The Central American nation of Costa Rica recently announced its commitment to restore and protect coastal wetlands—including 22,000 hectares (55,000 acres) of the country’s mangroves—as part of its updated nationally determined contribution (NDC) to the Paris Agreement.
Coastal wetlands, including mangrove forests, are some of the most important ecosystems on the planet. Not only are mangrove forests rich in biodiversity, but they serve as natural buffers to storms and flooding. They also help mitigate climate change by storing an estimated three to five times more carbon in their soil per acre than other tropical forests.
This interview with two Costa Rican coastal wetlands experts, to mark International Day for the Conservation of the Mangrove Ecosystem on July 26, has been edited for clarity and length.
Jaclyn Rivera Wong’s current duties include serving as Costa Rica’s national coordinator for the fulfillment of the strategic plan of the Ramsar Convention, a global treaty for the conservation of wetlands.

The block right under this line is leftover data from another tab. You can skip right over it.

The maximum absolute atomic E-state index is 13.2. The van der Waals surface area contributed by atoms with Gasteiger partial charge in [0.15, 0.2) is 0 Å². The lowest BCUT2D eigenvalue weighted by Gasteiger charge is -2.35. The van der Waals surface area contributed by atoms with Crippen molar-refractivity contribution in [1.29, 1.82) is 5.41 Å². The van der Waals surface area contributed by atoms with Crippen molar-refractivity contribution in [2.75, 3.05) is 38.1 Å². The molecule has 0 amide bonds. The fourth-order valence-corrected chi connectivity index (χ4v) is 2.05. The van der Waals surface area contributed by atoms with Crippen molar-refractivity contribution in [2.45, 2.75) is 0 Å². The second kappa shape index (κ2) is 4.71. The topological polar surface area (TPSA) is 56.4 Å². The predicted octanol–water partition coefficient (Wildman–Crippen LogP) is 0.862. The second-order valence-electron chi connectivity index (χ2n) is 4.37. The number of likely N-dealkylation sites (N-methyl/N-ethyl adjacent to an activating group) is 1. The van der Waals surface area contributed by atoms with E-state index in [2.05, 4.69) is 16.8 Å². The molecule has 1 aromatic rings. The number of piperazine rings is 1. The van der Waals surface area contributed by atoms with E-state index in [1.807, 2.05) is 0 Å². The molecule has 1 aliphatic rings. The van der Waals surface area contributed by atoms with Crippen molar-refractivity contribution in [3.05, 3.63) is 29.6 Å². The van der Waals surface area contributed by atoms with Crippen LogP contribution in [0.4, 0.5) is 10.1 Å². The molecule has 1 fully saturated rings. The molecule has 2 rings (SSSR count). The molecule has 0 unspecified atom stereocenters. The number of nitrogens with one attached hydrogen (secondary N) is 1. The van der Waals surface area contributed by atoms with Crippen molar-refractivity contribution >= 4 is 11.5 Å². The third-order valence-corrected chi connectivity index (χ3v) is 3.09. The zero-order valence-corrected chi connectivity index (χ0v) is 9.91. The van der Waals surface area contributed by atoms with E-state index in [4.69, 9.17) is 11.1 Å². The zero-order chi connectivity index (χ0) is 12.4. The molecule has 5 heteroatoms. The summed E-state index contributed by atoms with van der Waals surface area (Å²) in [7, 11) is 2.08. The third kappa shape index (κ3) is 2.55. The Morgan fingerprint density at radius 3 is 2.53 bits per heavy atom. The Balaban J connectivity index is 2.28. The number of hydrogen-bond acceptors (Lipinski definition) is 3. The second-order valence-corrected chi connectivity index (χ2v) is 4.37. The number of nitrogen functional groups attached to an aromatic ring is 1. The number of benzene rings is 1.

She’s an official of the National Conservation Areas System, part of the Ministry of Environment and Energy; coordinator of the National Wetlands Program; and director of the executive secretariat of the National Wetlands Committee.
She also contributed to the drafting of Costa Rica’s National Sea Policy: 2013- 2028 and the National Wetlands Policy: 2017-2030.
Dr. Miguel Cifuentes-Jara is director of the Ecosystems Management Research Chair at CATIE, the Tropical Agricultural Research and Higher Education Center in Costa Rica.
He is a lead author of the recently released Intergovernmental Panel on Climate Change’s Special Report on the Ocean and the Cryosphere in a Changing Climate, as well as over 60 scientific publications.